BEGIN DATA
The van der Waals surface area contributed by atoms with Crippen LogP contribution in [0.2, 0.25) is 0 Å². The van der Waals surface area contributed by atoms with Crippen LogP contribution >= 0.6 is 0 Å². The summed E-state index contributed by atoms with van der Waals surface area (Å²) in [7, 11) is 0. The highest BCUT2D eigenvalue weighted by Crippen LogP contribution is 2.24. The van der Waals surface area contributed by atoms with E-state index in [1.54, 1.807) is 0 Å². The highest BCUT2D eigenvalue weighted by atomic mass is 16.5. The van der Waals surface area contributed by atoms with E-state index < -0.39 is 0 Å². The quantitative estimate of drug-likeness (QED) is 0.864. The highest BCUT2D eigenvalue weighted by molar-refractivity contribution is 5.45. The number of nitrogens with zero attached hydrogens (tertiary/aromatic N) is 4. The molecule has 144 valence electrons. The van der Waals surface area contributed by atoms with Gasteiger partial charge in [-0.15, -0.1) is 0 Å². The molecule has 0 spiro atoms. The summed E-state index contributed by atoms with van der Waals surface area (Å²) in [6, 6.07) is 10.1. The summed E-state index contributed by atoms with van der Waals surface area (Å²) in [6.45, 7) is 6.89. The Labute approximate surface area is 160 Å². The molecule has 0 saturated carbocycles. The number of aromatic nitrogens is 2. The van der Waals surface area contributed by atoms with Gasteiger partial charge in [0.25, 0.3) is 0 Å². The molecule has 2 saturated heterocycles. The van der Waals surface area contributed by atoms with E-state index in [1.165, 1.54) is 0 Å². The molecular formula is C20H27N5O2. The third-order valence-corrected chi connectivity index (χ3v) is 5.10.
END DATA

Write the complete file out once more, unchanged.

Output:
The van der Waals surface area contributed by atoms with Crippen LogP contribution in [0.2, 0.25) is 0 Å². The van der Waals surface area contributed by atoms with Crippen LogP contribution >= 0.6 is 0 Å². The summed E-state index contributed by atoms with van der Waals surface area (Å²) in [7, 11) is 0. The highest BCUT2D eigenvalue weighted by Crippen LogP contribution is 2.24. The van der Waals surface area contributed by atoms with E-state index in [1.54, 1.807) is 0 Å². The highest BCUT2D eigenvalue weighted by atomic mass is 16.5. The van der Waals surface area contributed by atoms with E-state index < -0.39 is 0 Å². The quantitative estimate of drug-likeness (QED) is 0.864. The highest BCUT2D eigenvalue weighted by molar-refractivity contribution is 5.45. The number of nitrogens with zero attached hydrogens (tertiary/aromatic N) is 4. The molecule has 144 valence electrons. The van der Waals surface area contributed by atoms with Gasteiger partial charge in [-0.15, -0.1) is 0 Å². The molecule has 0 spiro atoms. The summed E-state index contributed by atoms with van der Waals surface area (Å²) in [6, 6.07) is 10.1. The summed E-state index contributed by atoms with van der Waals surface area (Å²) in [6.45, 7) is 6.89. The Labute approximate surface area is 160 Å². The molecule has 0 saturated carbocycles. The number of aromatic nitrogens is 2. The van der Waals surface area contributed by atoms with Gasteiger partial charge in [0.25, 0.3) is 0 Å². The molecule has 2 saturated heterocycles. The van der Waals surface area contributed by atoms with E-state index in [1.165, 1.54) is 0 Å². The molecular formula is C20H27N5O2. The third-order valence-corrected chi connectivity index (χ3v) is 5.10.